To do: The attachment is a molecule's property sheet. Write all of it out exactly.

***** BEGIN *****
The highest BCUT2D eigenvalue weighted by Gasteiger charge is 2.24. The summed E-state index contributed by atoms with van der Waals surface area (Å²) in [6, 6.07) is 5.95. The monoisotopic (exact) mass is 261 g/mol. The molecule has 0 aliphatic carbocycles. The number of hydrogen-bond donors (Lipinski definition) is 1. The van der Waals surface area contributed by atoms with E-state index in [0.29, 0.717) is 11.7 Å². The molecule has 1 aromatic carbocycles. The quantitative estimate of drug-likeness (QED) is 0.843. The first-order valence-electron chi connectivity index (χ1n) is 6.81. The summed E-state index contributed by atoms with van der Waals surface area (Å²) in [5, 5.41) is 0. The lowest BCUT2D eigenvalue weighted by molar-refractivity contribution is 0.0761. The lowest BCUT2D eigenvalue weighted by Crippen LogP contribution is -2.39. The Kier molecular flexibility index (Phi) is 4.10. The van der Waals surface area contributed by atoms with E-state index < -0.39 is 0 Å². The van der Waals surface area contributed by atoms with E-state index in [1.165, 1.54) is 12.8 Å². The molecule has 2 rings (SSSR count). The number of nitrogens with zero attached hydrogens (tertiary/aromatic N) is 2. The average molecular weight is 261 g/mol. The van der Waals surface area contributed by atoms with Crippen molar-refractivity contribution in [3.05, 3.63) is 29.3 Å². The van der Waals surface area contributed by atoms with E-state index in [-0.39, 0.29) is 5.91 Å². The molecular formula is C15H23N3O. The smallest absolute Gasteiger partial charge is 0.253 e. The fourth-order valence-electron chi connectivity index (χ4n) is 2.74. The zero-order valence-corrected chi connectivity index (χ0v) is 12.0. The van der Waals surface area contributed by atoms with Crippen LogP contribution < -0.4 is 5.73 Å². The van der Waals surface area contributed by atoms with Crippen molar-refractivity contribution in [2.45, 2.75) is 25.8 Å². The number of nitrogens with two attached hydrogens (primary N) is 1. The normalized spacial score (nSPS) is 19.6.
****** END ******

The highest BCUT2D eigenvalue weighted by Gasteiger charge is 2.24. The summed E-state index contributed by atoms with van der Waals surface area (Å²) in [6, 6.07) is 5.95. The monoisotopic (exact) mass is 261 g/mol. The molecule has 0 aliphatic carbocycles. The number of hydrogen-bond donors (Lipinski definition) is 1. The van der Waals surface area contributed by atoms with E-state index in [0.29, 0.717) is 11.7 Å². The molecule has 1 aromatic carbocycles. The quantitative estimate of drug-likeness (QED) is 0.843. The first-order valence-electron chi connectivity index (χ1n) is 6.81. The summed E-state index contributed by atoms with van der Waals surface area (Å²) in [5, 5.41) is 0. The lowest BCUT2D eigenvalue weighted by molar-refractivity contribution is 0.0761. The lowest BCUT2D eigenvalue weighted by Crippen LogP contribution is -2.39. The Kier molecular flexibility index (Phi) is 4.10. The van der Waals surface area contributed by atoms with E-state index < -0.39 is 0 Å². The van der Waals surface area contributed by atoms with E-state index in [1.165, 1.54) is 12.8 Å². The molecule has 2 rings (SSSR count). The number of nitrogens with zero attached hydrogens (tertiary/aromatic N) is 2. The average molecular weight is 261 g/mol. The van der Waals surface area contributed by atoms with Crippen molar-refractivity contribution in [3.05, 3.63) is 29.3 Å². The van der Waals surface area contributed by atoms with E-state index in [-0.39, 0.29) is 5.91 Å². The molecular formula is C15H23N3O. The smallest absolute Gasteiger partial charge is 0.253 e. The fourth-order valence-electron chi connectivity index (χ4n) is 2.74. The zero-order valence-corrected chi connectivity index (χ0v) is 12.0. The van der Waals surface area contributed by atoms with Crippen LogP contribution < -0.4 is 5.73 Å². The van der Waals surface area contributed by atoms with Crippen molar-refractivity contribution in [2.45, 2.75) is 25.8 Å². The number of nitrogens with two attached hydrogens (primary N) is 1. The normalized spacial score (nSPS) is 19.6.